Action Planning VIVO Leadership, Steering and invited guests met March 1 at Duke University to review progress of the VIVO Project over the past three years, consider goals for the coming year, and organize action planning teams to create measurable objectives and monitor progress toward the objectives. Five teams were formed:
- Vision, chaired by Rob Cartolano, Columbia University
- Product Evolution, chaired by Paul Albert, Weill Cornell Medicine
- Resources, chaired by Terrie Wheeler, Weill Cornell Medicine
- Governance and Organization, chaired by Daniel Hook, Digital Science & Research Ltd.
- Community Development, chaired by Alex Viggio, University of Colorado
Background material for the meeting is available here: March 1 Background Material
We will have more here about the action planning process in the coming weeks, including calls for participation, planning milestones, meeting times, and more.
VIVO Camp is coming up! VIVO Camp is a multi-day training event designed specifically for new and prospective users. Camp will be held April 5 - 7, 2018 in the Biomedical Library at the University of California San Diego. Over two and a half days, VIVO Camp will start with an introduction to VIVO leading to a comprehensive overview exploring these topics and more:
- VIVO features
- Examples and demos of VIVO including customizations
- Representing scholarship
- Loading, displaying and using VIVO data
- Introduction to the ontologies
- Managing a VIVO project
- Engaging communities
- Using VIVO resources
You can learn more, and register for camp here: https://goo.gl/vh9hm7 We look forward to seeing you at Camp!
VIVO Conference call for proposals is open. Submit your proposal for the 2018 VIVO Conference at the JB Duke Hotel in Durham North Carolina here: http://vivoconference.org/news/callforproposals
Meetings this week. Lots going on. All are welcome!
OpenVIVO: Transparency in Scholarship. A paper describing OpenVIVO was recently published in Frontiers in Research Metrics and Analytics. I want to thank all the collaborators on the paper, and Violeta Ilik for taking the lead in organizing the writing, and getting the paper published:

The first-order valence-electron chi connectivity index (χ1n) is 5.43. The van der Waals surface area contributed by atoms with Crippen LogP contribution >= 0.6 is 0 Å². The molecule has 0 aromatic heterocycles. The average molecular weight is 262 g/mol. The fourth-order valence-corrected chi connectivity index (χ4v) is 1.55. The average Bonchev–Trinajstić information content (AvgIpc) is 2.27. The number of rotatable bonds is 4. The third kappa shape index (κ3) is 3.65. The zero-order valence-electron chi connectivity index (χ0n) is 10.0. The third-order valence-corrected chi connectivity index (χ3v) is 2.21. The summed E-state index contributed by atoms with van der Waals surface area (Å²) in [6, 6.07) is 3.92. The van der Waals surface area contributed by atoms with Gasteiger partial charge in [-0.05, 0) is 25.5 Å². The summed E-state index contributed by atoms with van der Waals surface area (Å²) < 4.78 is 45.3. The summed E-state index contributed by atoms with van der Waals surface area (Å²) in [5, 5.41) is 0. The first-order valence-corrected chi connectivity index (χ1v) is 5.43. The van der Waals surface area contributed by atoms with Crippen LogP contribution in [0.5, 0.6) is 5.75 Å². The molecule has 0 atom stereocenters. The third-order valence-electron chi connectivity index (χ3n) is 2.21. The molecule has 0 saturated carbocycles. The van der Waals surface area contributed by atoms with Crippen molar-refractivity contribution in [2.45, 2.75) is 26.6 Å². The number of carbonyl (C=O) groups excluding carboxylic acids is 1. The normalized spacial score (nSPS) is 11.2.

Ilik Violeta, Conlon Michael, Triggs Graham, White Marijane, Javed Muhammad, Brush Matthew, Gutzman Karen, Essaid Shahim, Friedman Paul, Porter Simon, Szomszor Martin, Haendel Melissa Anne, Eichmann David, Holmes Kristi L., OpenVIVO: Transparency in Scholarship, Frontiers in Research Metrics and Analytics, 2, 2018, 12 https://www.frontiersin.org/article/10.3389/frma.2017.00012 doi 10.3389/frma.2017.00012
OpenVIVO is a free and open hosted semantic web platform open to anyone that gathers and shares open data about scholarship around the world. OpenVIVO, based on the VIVO open source platform, provides transparent access to data about the scholarly work of its participants. OpenVIVO demonstrates the use of persistent identifiers, automatic real-time ingest of scholarly ecosystem metadata, use of VIVO-ISF and related ontologies, attribution of work, and publication and reuse of data – all critical components of presenting, preserving, and tracking scholarship. The system was created by a cross-institutional team over the course of three months. The team created and used RDF models for research organizations in the world based on Digital Science GRID data, for academic journals based on data from CrossRef and the US National Library of Medicine, and created a new model for attribution of scholarly work. All models, data, and software are available in open repositories.
Mike Conlon VIVO Project Director